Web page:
Manchin looking for cooperation when it comes to energy

CHARLESTON, W.Va. — It’s quid pro quo. U.S. Sen. Joe Manchin took a trip to Rhode Island earlier this month as a guest of U.S. Sen.r Sheldon Whitehouse to see how climate change is impacting his state.

On Wednesday Sheldon came to West Virginia for a tour of key energy sites. Both senators made a stop in Charleston on their way to Wyoming County to tour the Pinnacle Mine.

Manchin said he and Whitehouse are on opposite sides when it comes to energy and climate change. However, both are willing to listen to each other. The senator stressed that’s especially important at a time when the EPA is trying to shut down coal-fired power plants.

“We see it coming. I just don’t want to go down this road. Having someone like Sen. Whitehouse who comes from the environmental side of it, willing to look at the fossil side of what we do and willing to work with me, I think that’s been a great achievement,” Manchin said.

Manchin said he has been crossing party lines since he arrived in Washington four years ago to try and get things accomplished. A proposed plan to use carbon sequestration is raising hope more lawmakers will be willing to consider backing away from the EPA’s hard line.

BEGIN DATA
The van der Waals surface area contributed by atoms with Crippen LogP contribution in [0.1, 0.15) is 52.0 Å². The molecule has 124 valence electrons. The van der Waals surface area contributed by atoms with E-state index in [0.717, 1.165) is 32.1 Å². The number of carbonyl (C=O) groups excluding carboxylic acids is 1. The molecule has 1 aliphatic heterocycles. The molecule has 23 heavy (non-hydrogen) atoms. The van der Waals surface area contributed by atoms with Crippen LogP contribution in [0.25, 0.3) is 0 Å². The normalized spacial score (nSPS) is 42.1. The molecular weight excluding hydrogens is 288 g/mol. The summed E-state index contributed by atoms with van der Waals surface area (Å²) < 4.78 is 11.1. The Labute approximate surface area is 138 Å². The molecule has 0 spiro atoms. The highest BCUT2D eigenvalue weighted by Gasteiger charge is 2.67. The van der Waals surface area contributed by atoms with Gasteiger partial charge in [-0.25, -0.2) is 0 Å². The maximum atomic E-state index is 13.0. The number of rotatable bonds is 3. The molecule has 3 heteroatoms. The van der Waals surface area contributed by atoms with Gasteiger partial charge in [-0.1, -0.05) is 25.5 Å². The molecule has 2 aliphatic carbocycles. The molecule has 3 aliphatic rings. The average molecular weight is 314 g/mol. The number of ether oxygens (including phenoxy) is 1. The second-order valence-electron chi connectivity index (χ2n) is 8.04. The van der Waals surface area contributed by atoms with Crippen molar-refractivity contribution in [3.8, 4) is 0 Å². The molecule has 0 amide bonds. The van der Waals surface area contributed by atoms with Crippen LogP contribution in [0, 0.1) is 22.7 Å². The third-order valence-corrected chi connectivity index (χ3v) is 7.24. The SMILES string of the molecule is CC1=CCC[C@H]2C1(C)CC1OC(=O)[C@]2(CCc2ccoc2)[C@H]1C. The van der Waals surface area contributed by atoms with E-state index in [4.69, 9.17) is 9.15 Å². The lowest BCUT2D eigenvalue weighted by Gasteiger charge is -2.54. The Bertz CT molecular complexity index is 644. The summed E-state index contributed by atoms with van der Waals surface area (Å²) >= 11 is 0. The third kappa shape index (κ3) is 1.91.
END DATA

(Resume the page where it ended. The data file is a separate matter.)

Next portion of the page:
“Can you use CO2 coming off a coal fired plant, liquefy it, sequester it in the ground and use it for enhanced gas recovery? We know it works in the oil fields for enhanced oil recovery,” said Manchin.

Also on Wednesday’s tour were stops at a wind farm in Grant County and the National Energy Technology Laboratory in Monongalia County. Manchin said while the state is diversifying, the impact of shutting down coal fired power plants could put millions of people up and down the east coast in jeopardy.

“You have another winter like you did last year, with not that redundancy as far as power to re-energize the line, you’ve got people with rolling blackouts and brownouts and you’re going to put the poorest and lowest income people in jeopardy of their lives,” said Manchin.

Manchin said if other members of Congress who favor strict environmental policies would be willing to at least take a tour of West Virginia like Whitehouse, things might be less polarized in Washington.

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